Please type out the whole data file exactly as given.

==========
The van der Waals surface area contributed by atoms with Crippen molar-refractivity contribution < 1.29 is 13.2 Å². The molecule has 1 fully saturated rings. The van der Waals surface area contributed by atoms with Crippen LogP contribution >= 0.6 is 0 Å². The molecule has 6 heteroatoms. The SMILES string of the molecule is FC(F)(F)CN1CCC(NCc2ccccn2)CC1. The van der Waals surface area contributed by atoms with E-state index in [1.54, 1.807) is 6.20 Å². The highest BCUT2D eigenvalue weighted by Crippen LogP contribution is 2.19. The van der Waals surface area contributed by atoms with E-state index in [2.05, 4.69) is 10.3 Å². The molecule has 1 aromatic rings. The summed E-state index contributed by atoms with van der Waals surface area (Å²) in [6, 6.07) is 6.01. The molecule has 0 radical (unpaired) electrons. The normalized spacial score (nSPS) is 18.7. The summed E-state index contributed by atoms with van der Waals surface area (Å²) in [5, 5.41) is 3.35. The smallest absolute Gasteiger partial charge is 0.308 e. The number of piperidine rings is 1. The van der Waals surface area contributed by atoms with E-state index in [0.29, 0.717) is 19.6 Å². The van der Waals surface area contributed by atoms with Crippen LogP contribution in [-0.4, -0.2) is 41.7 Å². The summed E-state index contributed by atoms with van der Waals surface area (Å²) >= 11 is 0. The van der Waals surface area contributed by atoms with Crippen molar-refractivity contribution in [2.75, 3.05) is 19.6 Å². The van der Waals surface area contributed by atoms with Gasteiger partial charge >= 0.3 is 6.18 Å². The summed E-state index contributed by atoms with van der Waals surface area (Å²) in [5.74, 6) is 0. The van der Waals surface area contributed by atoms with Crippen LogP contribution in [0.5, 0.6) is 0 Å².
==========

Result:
The van der Waals surface area contributed by atoms with Crippen molar-refractivity contribution < 1.29 is 13.2 Å². The molecule has 1 fully saturated rings. The van der Waals surface area contributed by atoms with Crippen LogP contribution >= 0.6 is 0 Å². The molecule has 6 heteroatoms. The SMILES string of the molecule is FC(F)(F)CN1CCC(NCc2ccccn2)CC1. The van der Waals surface area contributed by atoms with E-state index in [1.54, 1.807) is 6.20 Å². The highest BCUT2D eigenvalue weighted by Crippen LogP contribution is 2.19. The van der Waals surface area contributed by atoms with E-state index in [2.05, 4.69) is 10.3 Å². The molecule has 1 aromatic rings. The summed E-state index contributed by atoms with van der Waals surface area (Å²) in [6, 6.07) is 6.01. The molecule has 0 radical (unpaired) electrons. The normalized spacial score (nSPS) is 18.7. The summed E-state index contributed by atoms with van der Waals surface area (Å²) in [5, 5.41) is 3.35. The smallest absolute Gasteiger partial charge is 0.308 e. The number of piperidine rings is 1. The van der Waals surface area contributed by atoms with E-state index in [0.29, 0.717) is 19.6 Å². The van der Waals surface area contributed by atoms with Crippen LogP contribution in [-0.4, -0.2) is 41.7 Å². The summed E-state index contributed by atoms with van der Waals surface area (Å²) >= 11 is 0. The van der Waals surface area contributed by atoms with Crippen molar-refractivity contribution in [2.75, 3.05) is 19.6 Å². The van der Waals surface area contributed by atoms with Gasteiger partial charge >= 0.3 is 6.18 Å². The summed E-state index contributed by atoms with van der Waals surface area (Å²) in [5.74, 6) is 0. The van der Waals surface area contributed by atoms with Crippen LogP contribution in [0.5, 0.6) is 0 Å².